Senate Bill 09-173 which was passed and signed by the governor this year is a measure that will mostly just give benefit to corporations, and bring little money to the average Colorado citizen possibly affected by the measure. The purpose of the bill is to help an enterprise zone located in Aurora Colorado by trying to bring a stock car racing track that could possibly get a NASCAR Sprint Cup race to the area. This would most likely fail.
The bill will be another useless government expense that will only support high corporate heads and few others. It would give a $50 million tax break to a project that would use the enterprise zone for economic development. The project would most likely fund a NASCAR track done by Bill Schuck or Pat Hamil. Thus the money would go to corporate hands first. Hands that have helped out Bill Ritter before. This was done when Colorado Concern, which has Schuck, Schuck's father, and Hamil as members, paid off about $250,000 of campaign debt. Subsidies going to private venues is a violation of the Colorado Constitution in Article IX, but the legislature and executive were able to loophole out of this, which is obviously not the best for Colorado.
Since the bill was in-fact passed and signed, many argue that it is a good thing. If the track is successful, many people will have jobs in maintaining the track and building it. In addition many Colorado businesses would enjoy a nice week of the year when the track would potentially bring in thousands of tourists to stimulate Colorado's economy in the Denver area. All this would even happen in an area that is relatively poor compared to the rest of the state. However, this will likely fail.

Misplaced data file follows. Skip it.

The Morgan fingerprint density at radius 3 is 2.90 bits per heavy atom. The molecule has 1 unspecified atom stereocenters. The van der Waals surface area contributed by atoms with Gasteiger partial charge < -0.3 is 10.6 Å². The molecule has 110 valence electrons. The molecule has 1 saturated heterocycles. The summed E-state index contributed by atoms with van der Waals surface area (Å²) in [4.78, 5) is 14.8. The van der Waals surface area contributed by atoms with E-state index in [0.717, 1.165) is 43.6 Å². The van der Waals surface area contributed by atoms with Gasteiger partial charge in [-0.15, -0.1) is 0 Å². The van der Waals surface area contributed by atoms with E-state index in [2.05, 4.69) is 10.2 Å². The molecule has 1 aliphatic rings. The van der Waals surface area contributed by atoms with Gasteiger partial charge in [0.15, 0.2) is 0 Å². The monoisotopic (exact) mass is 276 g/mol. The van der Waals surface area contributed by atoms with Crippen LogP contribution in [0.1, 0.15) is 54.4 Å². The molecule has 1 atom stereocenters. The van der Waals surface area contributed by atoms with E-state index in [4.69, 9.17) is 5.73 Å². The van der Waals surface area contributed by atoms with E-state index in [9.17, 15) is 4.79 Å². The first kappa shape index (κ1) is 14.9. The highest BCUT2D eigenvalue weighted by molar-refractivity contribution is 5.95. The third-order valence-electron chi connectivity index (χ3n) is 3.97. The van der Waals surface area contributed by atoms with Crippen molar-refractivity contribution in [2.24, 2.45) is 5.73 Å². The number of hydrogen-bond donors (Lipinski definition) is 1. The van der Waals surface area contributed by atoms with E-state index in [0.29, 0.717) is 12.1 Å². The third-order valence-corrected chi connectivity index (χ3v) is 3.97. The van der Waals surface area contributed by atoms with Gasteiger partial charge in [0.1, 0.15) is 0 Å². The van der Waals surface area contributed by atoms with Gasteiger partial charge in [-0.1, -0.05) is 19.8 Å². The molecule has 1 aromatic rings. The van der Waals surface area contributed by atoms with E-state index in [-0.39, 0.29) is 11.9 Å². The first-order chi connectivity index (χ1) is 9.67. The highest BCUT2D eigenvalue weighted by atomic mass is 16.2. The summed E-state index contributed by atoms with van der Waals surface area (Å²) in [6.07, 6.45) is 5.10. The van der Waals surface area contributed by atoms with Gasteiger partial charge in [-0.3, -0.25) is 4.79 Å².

Studies by the Bell Policy Center show that economic zones are mostly ineffective in economic stimulus. Most jobs are low paying and of inferior quality. In addition only around ten percent of new jobs in these areas can be said to have come about from the tax incentives. Uselessness can also be seen by how incomes in areas that are not enterprise zones continue to increase at a quicker rate than the zones.
A more important reason of why this would fail is that NASCAR is not a very popular sport in Colorado. In addition the new track would be a mile long oval, just like Pikes Peak International Raceway based near Colorado Springs, which failed. A mile oval does not bring the same excitement or numbers of a super-speedway, which cars reach speeds near 200 miles per hour, while a mile oval has speeds that barely go over 100 miles per hours.
Bills like this should not pass in the future. Colorado citizens such as myself must stay more in tune with what the state government passes in the future, even though this is difficult with the little media attention given to the state legislature. Next time these bills must meet more resistance than the nineteen members of the sixty-five member house and the three members of the thirty-five member senate.
Senate Bill 09-173 is a fine example of money that comes from the Colorado taxpayer that will most likely be poorly spent. It will provide the possibility for a simple boost to be given to corporations in building a NASCAR track, which will likely fail and help few people. These Bills must meet more opposition in the legislature and the executive which can stem from citizens, such as myself, being more aware of what the legislature proposes to do with state taxes.